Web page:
JUNEAU (AP) -- The Juneau Assembly is trying to reach a consensus on a plan to charge cruise ships for port projects and is considering reimposing tonnage fees.
The assembly failed to reach agreement Monday on port project charges. But it will try again May 6, when it considers resolutions to establish a project-based funding agreement with the industry and tonnage fees.
The city has been working with the cruise industry for the past several months to find a way to pay for port projects. Over the past decade, the city has charged cruise ships a tonnage fee for capital improvements, collecting about $1.7 million in revenue last year.
A 23-cent-per-net-ton fee expired Jan. 1 and the industry asked the city to set up project-based funding instead.
City Manager Dave Palmer, Deputy City Manager Donna Pierce and cruise line representatives met in Seattle on Thursday to discuss the details of such an agreement to pay for improvements to the Marine Park-Steamship Wharf area downtown. The first phase of the project is expected to cost about $5.4 million, the Juneau Empire reported.
The North West CruiseShip Association offered to pay $3.6 million of the total through advance funding or a per-passenger, per-day fee, Palmer said.
Don Habeger, Juneau port manager for Cruise Line Agencies of Alaska, said a new passenger fee could be apportioned by the industry. The cruise lines haven't attached a dollar amount to the passenger fee idea, he said.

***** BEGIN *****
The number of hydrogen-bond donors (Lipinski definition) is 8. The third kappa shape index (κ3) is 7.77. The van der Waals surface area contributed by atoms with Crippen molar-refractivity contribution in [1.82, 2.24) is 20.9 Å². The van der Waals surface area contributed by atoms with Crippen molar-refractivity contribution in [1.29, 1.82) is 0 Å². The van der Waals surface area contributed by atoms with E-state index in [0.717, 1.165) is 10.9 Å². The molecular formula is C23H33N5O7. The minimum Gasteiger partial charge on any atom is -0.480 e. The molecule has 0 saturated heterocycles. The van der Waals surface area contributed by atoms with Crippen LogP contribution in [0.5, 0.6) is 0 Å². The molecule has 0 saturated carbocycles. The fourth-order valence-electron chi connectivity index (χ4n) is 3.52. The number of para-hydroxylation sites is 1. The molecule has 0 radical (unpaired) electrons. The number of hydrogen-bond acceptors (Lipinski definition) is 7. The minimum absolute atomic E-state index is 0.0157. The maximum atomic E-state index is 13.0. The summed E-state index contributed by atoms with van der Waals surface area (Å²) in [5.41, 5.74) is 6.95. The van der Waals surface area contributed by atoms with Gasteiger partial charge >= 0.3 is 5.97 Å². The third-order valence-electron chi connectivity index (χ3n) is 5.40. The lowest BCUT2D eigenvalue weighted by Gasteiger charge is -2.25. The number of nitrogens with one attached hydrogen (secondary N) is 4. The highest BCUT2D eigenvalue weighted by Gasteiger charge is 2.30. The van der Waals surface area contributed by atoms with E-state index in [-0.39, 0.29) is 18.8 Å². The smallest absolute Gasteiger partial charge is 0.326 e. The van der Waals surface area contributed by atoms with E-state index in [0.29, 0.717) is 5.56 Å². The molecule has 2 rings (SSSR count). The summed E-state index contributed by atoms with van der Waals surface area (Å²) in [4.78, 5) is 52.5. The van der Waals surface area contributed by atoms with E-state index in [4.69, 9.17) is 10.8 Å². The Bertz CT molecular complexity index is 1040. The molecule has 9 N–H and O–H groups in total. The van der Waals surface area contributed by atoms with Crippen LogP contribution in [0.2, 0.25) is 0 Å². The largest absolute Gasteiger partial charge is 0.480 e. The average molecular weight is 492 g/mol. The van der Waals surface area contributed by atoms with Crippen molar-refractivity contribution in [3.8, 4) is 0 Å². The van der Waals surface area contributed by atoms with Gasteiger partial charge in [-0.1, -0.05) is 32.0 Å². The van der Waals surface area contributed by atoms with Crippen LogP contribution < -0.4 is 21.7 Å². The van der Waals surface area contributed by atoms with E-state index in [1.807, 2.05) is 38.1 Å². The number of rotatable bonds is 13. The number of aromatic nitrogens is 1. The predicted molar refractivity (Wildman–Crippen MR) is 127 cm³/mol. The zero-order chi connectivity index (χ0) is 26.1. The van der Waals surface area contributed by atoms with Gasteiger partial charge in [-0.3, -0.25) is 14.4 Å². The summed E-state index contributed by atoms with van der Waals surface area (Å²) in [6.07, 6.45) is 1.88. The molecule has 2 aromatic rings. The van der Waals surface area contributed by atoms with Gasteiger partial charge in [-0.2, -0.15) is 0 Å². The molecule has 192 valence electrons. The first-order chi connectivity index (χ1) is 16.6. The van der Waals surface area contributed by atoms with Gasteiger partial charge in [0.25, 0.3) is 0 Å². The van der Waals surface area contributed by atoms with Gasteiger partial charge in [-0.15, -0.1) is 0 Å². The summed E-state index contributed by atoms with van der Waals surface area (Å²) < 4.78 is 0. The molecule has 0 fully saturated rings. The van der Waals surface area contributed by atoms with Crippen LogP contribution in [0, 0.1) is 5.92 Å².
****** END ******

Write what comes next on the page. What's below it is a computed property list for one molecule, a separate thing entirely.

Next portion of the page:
Cruise lines pay a separate, city-imposed passenger fee of $5 a person in Juneau to cover industry impacts.
On Monday, the assembly twice tabled a resolution imposing port dues of 16 cents per net ton and voted down a $2 passenger fee for port projects. Amendments that would have set up temporary port dues or applied port dues to a future project agreement also failed.
Assembly member Marc Wheeler said he was disappointed the assembly didn't put some funding mechanism in place to pay for port improvements before Tuesday's arrival of the Norwegian Star, the season's first cruise ship.
''We could end up talking to the cruise lines until October and still not have a mechanism in place,'' he said. ''My big concern is we have to look after the city's bottom line. That's our duty.''
Mayor Sally Smith said she believes the city can have a collaborative relationship with the cruise lines, but added a tonnage tax is needed for bargaining purposes.
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